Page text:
PHP Question: Class Methods

4th May 2011

Question

What is the difference between these two lines of code and can you produce the background code used for them?

  1. // Line 1
  2. $MyClass->MyMethod();
  3.  
  4. // Line 2
  5. MyClass::MyMethod();









 

Answer

The first line of code is a normal object method call and requires that the object be instantiated first. It would be written like this.

  1. <?php
  2. // Define class
  3. class MyClass {
  4. public function MyMethod() {
  5. }
  6. }
  7.  
  8. // Instantiate object
  9. $MyClass = new MyClass();
  10. // Call method
  11. $MyClass->MyMethod();

The second line of code is a static method call, which can be used without having to instantiate the object first. It would be written like this (notice the static keyword in the method declaration):

  1. <?php
  2. // Define class
  3. class MyClass {
  4. public static function MyMethod() {
  5. }
  6. }
  7.  
  8. // Call static method
  9. MyClass::MyMethod();

The -> symbol is used to access the methods and properties of an object, whereas the :: symbol is used to access only static methods and properties.

Defining a method as static doesn't require that you use it statically, but doing so should really be avoided. You can have an object with a mix of static and non-static methods but you have to be careful with what you are doing or you will find errors appearing in your code. For example, if you have a static method in a class and you try to access the object itself using $this (even if you have first instantiated the object) you will get the following fatal error.

Fatal error: Using $this when not in object context in test.php on line x

This is the most important consideration when using static methods. They will not be called in an object context, which means that you can't use the $this keyword to reference the object itself so you can't access any other method or property in the class unless they are also static.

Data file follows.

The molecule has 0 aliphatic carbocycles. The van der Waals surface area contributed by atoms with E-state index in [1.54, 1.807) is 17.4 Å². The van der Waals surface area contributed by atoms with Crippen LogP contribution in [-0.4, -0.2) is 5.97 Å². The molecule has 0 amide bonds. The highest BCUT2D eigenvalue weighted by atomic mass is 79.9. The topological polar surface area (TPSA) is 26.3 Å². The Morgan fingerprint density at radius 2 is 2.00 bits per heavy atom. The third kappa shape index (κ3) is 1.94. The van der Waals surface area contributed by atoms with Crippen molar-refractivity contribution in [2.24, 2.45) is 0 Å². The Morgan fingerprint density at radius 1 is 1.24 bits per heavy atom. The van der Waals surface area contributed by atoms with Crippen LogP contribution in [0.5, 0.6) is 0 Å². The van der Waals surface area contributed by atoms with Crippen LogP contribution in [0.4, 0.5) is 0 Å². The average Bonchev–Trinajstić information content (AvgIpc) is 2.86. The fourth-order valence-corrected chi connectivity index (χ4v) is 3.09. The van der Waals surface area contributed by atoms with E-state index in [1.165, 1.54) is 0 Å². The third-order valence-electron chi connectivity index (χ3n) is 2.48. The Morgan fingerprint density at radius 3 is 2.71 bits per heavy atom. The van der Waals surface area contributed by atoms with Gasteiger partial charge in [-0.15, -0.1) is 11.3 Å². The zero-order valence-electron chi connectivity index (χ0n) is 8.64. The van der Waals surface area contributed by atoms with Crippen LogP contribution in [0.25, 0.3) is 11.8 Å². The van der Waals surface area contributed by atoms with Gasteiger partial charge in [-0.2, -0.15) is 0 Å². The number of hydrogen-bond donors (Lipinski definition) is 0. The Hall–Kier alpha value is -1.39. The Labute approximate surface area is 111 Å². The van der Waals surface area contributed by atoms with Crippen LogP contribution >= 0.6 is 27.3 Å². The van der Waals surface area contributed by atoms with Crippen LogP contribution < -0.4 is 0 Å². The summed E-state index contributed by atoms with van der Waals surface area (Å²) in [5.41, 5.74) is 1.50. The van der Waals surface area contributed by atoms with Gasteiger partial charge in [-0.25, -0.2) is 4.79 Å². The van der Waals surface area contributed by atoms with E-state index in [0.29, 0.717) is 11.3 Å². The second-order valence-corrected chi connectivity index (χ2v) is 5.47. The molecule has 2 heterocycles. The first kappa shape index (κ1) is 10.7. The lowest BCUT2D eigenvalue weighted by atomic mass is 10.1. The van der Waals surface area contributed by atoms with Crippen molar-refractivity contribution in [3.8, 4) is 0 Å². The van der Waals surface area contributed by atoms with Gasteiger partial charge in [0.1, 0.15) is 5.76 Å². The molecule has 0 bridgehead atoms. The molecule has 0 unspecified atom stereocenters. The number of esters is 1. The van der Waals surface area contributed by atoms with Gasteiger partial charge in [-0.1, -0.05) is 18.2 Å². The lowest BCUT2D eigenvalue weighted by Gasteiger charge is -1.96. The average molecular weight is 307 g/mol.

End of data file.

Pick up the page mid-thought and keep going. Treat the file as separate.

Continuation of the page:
You can also find errors appearing if you try to access static properties in a non-static context. For example, take the following class definition containing a single static variable.

  1. <?php
  2. // Define class
  3. class MyClass {
  4. public static $var = 3;
  5. }

If you try and instantiate the object and then access the static property to print it in a non-static context:

  1. // Create object.
  2. $myobject = new MyClass();
  3. // Access static property.
  4. echo $myobject->var;

You will get the following notice and nothing will be printed out (i.e. the property will not be accessed).

Notice: Undefined property: MyClass::$var in test.php on line x

If you try to access the property from within the class in a non-static context by using $this->var from within a method:

  1. // Define class
  2. class MyClass {
  3. public static $var = 3;
  4.  
  5. public function MyMethod() {
  6. $this->var = 5;
  7. }
  8. }
  9.  
  10. // Create object
  11. $myobject = new MyClass();
  12. // Access static property
  13. echo $myobject->MyMethod();

Everything will work as expected but PHP will also issue you with a strict standards warning.

Strict standards: Accessing static property MyClass::$var as non static in test.php on line x

It is therefore generally good practise to have static methods and properties defined in their own class so that you don't start mixing them up and trying to access static properties in a non-static context. If you want to change the value of a static variable at run time then maybe it shouldn't be static after all.

Comments

Permalink

I´m missing an example how to access a static property using "self::" as this would solve the strict warning in the last example.

Greats from Germany
Jan

Submitted by Jan on Thu, 09/08/2011 - 18:32

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